For Italian columnist Giacomo Papi, the essence of contemporary society has been revealed once and for all in the way we eat. It all started, he maintains, in the 1980s, when bow tie pasta with salmon in cream sauce began to appear on Italian menus:
Cooking began to be an aesthetic experience. Thirty years later, the salmon has been replaced by tuna (tartare, seared, with ginger), risotto is triumphant, the cream has disappeared, and every ingredient comes mysteriously supplied with its own geography…Thirty years later, it is impossible to eat and discuss some other subject. It is impossible to sit at table without analyzing, forkful by forkful, every flavor and ingredient…as if the experience will be incomprehensible and insipid without commentary. It is the triumph of meta-cuisine. Taste no longer affords pleasure on its own. Just as contemporary art exists only if someone talks about and interprets it, so cooking only lives, these days, in the comments of its consumers.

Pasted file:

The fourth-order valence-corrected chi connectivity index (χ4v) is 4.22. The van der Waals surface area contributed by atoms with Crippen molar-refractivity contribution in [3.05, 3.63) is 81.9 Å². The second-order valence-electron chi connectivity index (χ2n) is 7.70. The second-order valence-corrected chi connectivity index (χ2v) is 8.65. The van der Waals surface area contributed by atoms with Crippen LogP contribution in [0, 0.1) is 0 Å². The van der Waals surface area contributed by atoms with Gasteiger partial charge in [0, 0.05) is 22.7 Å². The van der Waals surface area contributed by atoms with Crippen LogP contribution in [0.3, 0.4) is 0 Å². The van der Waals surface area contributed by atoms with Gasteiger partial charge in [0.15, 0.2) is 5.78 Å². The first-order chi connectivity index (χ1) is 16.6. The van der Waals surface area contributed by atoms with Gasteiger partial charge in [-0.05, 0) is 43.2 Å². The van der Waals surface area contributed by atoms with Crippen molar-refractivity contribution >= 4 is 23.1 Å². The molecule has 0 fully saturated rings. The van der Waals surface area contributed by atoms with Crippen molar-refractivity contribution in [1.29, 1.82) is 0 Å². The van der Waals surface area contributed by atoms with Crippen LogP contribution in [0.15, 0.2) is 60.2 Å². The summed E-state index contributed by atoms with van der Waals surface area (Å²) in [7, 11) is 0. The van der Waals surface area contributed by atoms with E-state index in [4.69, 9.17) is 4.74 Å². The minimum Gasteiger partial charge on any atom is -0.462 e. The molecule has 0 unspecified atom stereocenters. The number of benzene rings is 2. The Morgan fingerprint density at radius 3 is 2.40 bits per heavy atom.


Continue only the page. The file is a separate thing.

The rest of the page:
The consequences of meta-cuisine for society are dire, in Papi’s view:
Food has replaced fashion…The mouth has become our most important organ. It is a transformation in keeping with our era, which seems to be concerned mostly with channeling its own voracity. Cooking is the art of our time. Because eating is the only sensory, and hence aesthetic, experience that is entirely fulfilled in consumption. By destroying the work of art.
On the other side of the Atlantic, matters are no different.